4. After all the players have had a turn, the next round starts. First each player gives one food card back to the food banker. This represents the food which will be eaten by the player's family and dogs during the coming two weeks. If a player has two dog teams, he/she has to give up an extra food card for each turn. Next, the weather/time keeper moves the calendar spinner one space ahead, and spins the weather wheel. Play proceeds as described above, and should continue for at least one full year to cover the entire subsistence cycle. A player who 'starves' (see RUNNING OUT OF FOOD - Section lll-J) must drop out of the game.

The point of the game is to survive and to help others survive through the year, by a combination of wise hunting/gathering choices, sharing and luck.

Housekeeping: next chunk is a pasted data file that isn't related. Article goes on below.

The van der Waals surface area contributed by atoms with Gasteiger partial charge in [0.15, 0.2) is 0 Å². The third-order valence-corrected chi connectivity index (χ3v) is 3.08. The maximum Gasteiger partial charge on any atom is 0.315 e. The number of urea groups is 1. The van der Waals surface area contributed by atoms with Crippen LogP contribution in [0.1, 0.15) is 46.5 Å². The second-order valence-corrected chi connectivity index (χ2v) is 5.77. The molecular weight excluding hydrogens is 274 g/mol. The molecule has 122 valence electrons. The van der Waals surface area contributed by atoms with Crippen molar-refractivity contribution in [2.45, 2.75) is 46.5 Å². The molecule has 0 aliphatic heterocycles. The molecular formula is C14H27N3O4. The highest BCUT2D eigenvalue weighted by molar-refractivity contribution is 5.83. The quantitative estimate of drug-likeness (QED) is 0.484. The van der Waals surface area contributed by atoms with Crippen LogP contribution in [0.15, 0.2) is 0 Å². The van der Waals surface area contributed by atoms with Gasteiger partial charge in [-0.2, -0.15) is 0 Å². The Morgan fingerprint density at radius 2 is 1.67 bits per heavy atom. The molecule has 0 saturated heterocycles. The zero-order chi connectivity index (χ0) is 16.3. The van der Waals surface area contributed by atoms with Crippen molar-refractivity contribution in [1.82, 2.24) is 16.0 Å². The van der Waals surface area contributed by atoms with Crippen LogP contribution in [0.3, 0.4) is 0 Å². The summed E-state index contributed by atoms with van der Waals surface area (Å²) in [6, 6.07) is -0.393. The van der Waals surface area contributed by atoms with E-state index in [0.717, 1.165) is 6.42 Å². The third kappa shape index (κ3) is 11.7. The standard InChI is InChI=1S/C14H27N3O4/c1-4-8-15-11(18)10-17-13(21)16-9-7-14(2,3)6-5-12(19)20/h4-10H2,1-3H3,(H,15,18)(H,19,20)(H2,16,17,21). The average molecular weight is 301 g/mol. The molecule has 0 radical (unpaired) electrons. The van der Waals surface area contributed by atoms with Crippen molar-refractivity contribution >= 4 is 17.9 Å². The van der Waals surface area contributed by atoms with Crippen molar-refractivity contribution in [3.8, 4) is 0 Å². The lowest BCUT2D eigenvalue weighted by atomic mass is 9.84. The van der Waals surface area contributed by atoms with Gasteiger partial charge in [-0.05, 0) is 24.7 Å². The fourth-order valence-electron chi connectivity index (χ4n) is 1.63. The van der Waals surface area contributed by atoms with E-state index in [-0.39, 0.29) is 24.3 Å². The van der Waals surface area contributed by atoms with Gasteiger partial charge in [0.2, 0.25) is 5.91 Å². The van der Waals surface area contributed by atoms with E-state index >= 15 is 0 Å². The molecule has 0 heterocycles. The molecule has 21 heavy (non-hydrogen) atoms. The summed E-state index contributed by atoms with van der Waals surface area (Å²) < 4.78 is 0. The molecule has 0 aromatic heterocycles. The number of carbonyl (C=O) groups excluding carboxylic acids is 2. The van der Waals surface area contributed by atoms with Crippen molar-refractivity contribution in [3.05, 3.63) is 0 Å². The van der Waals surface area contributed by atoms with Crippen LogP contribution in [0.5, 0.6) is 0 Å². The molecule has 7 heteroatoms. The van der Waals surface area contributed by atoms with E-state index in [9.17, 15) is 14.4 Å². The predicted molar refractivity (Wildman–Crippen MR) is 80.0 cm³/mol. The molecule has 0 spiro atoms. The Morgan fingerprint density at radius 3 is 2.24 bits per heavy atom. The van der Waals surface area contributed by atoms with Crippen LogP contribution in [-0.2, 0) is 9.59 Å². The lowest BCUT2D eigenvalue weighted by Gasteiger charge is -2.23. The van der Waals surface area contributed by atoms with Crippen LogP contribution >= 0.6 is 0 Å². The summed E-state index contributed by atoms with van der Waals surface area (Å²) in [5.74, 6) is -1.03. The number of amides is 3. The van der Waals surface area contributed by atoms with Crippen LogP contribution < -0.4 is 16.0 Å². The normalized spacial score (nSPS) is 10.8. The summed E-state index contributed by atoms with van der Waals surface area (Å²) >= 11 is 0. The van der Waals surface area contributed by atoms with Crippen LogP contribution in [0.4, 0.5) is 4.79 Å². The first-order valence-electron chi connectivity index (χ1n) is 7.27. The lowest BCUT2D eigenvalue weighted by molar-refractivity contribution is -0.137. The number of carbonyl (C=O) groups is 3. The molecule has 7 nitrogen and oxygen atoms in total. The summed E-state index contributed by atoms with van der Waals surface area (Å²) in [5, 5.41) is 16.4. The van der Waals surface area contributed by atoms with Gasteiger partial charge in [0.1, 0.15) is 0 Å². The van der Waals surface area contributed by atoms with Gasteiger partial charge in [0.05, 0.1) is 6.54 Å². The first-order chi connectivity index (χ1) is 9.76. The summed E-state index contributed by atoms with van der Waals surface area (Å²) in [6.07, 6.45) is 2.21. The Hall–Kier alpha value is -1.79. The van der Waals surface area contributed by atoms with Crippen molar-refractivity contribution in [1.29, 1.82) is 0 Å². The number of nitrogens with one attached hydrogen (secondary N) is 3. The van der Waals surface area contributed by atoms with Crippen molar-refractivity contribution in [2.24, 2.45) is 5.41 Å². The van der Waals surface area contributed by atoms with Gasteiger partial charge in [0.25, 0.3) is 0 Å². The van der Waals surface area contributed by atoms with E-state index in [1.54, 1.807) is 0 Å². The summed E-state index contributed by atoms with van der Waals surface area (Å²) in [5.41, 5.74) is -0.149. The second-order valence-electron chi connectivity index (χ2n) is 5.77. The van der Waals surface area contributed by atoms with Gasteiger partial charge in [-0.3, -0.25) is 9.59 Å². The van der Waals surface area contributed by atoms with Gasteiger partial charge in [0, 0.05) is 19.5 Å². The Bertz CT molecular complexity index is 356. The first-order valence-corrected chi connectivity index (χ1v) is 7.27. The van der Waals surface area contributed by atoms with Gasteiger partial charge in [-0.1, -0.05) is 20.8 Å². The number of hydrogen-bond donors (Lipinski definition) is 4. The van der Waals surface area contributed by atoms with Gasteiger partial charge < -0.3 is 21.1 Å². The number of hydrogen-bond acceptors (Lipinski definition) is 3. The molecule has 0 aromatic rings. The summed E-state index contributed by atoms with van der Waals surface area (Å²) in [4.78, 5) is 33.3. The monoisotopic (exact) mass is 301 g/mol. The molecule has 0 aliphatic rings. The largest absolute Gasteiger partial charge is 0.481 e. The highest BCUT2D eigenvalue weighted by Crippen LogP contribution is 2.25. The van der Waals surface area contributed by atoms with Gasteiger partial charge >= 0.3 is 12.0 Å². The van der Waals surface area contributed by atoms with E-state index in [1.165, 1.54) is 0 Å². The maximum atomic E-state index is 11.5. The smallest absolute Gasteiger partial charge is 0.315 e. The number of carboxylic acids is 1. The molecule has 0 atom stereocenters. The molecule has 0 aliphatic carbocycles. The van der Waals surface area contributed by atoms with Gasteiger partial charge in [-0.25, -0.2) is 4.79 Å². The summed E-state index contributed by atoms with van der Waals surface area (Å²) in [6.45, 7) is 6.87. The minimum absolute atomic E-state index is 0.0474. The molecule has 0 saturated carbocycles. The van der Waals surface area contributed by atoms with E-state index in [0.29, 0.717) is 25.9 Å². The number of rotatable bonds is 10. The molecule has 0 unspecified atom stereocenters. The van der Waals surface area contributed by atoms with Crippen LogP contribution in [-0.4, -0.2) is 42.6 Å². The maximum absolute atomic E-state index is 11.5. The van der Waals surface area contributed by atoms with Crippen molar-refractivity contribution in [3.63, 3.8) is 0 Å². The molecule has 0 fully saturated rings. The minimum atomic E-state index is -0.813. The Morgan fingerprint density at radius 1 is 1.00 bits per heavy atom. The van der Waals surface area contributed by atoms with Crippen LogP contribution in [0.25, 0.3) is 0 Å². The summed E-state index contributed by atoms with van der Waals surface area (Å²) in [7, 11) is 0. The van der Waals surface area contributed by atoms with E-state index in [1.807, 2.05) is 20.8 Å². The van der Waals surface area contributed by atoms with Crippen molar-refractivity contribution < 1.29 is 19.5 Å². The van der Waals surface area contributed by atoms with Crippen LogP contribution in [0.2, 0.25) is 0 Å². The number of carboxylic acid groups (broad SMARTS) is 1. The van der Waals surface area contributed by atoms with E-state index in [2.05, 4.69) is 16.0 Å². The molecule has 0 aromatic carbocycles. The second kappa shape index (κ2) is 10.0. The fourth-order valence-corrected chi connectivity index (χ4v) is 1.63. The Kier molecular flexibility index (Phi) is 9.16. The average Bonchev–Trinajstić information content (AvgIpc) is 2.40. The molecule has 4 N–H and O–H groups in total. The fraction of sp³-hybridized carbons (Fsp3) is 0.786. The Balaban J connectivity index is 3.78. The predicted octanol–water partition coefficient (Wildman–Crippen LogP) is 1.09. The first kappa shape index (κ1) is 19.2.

1. Spring and Summer

AVAITUQ (fair)-All hunting, fishing, travel and food storage possible.

ANUQA (windy)-No ocean hunting or travel; other hunting and travel possible; food storage possible.

ELLARAYAK (storm)- No ocean hunting or travel; other hunting and travel possible; no fish drying.

ELLALLUK (rain)-Hunting and travel possible; no fish drying.

2. Fall and Winter

PIRTUK (blizzard)-No travel or hunting.

QANIKCAQ (snow)-Everything possible.

ANUQA (wind)-Everything possible.

AVAITUQ (fair)-Everything possible.

ELLALLUK (rain)- No travel or hunting.

3. If the weather is bad for hunting or travel, then even if a player has good luck when he rolls the dice, he cannot hunt or catch anything, or travel. If the weather is bad for drying fish, then even if a player rolls a number which would otherwise allow him several fish cards, he can only get one card. This card represents the fish that he and his family would be able to catch and eat during that two-week period, without being able to store more.